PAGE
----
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FLINTLOCK22 Opening Ceremony
February 20, 2022

U.S. Ambassador Richard Bell and Ivoirian Chief of the Defense Staff General Lassina Doumbia speak with the press.

[All protocols observed.]


Remarks from Richard Bell, U.S. Ambassador to Côte d’Ivoire

FLINTLOCK22 Opening Ceremony

Sunday 20 February 2022, AILCT

Good morning and thank you for being here for the official opening of this major annual multinational exercise, which is being held for the first time in Côte d’Ivoire. I particularly thank our Ivoirian hosts for agreeing to host the exercise, and I congratulate Côte d’Ivoire and France for their joint initiative to create this International Counterterrorism Academy (AILCT), which the United States is supporting with $1.5 million of infrastructure, and that is just the beginning.

This Academy is a precious resource for strengthening the professionalism of security forces, which is more relevant than ever, because the key to success is to have the support of the population.  Indeed, Rule #1 of counter-insurgency is that it must be you and the people against the enemy.  But that’s not all:  when the state can count on the support of the people, it can take heavy losses and keep moving forward.

That’s what FLINTLOCK is all about:  all the participants are elite forces, who will learn together, and implement, best practices in order to win while respecting international law and protecting the population.  Those who have the good fortune to be better resourced than others will have an opportunity to learn how to obtain maximum results with more modest means.  And it so happens that special operations forces are selected precisely for their aptitude to innovate and adapt to circumstances.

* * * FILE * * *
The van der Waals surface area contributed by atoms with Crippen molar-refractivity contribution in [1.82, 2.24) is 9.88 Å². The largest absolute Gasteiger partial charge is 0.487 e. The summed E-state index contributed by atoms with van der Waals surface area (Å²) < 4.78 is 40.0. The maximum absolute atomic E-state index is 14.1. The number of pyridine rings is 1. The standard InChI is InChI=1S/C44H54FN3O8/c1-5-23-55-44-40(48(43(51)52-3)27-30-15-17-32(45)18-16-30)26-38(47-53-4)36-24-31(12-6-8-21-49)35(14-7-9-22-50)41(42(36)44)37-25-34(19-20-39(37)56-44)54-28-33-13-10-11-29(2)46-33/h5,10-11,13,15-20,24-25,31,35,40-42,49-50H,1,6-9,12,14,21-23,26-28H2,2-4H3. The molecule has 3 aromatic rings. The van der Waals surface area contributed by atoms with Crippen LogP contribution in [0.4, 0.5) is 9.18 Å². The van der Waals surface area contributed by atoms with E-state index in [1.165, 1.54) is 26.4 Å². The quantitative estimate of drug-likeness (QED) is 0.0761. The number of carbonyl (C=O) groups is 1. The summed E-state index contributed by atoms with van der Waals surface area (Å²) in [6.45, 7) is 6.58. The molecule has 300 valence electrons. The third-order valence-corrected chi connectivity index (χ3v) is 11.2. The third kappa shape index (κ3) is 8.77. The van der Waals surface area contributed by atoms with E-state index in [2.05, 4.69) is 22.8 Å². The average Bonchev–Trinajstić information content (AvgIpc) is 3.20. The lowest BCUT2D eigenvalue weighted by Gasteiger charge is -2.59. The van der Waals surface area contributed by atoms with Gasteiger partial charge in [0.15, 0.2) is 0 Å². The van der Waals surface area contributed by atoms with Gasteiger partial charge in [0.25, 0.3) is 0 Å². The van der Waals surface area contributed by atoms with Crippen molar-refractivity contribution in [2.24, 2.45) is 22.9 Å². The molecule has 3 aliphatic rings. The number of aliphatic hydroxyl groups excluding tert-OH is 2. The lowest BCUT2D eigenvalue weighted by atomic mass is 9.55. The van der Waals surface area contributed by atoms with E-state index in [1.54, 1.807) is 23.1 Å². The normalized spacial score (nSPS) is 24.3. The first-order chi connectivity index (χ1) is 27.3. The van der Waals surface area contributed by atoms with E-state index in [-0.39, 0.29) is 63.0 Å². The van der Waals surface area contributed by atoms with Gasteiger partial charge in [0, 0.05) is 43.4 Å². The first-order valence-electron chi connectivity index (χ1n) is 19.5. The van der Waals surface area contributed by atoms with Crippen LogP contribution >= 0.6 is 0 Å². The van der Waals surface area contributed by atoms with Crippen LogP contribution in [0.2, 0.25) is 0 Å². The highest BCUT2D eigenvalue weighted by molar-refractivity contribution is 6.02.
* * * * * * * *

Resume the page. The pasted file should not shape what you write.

The participation of ten countries in this year’s FLINTLOCK is an expression of solidarity against a common threat and a commitment to doing things right.  At a time when many are questioning whether respect for human rights is compatible with winning, this exercise is a strong vote of confidence.  We deserve to proud of this principled stance that we share.

I wish full success to all participants, both during FLINTLOCK and afterwards.

Remarks from Rear Admiral Milton Sands, Commander of Special Operations Command Africa

FLINTLOCK22 Opening Ceremony

Sunday 20 February 2022, AILCT

[All protocols observed.]

Good morning.  It is my great honor and privilege to welcome everyone to Exercise Flintlock.  I am especially glad to be here because we had to cancel last year’s exercise due to the pandemic.  The fact that we are able to be here today is a true testament to our ability to overcome adversity in order to accomplish our shared objectives.

I would like to extend a special thank you to our Ivorian hosts for their hospitality and support during this important exercise.  Your commitment to host Flintlock reflects the dedication you have to address regional challenges.  I am particularly impressed by this world-class training facility – the AILCT.  I hope that many of the participants in Flintlock continue to leverage this facility for future training and am pleased that we will be back here again for the exercise next year.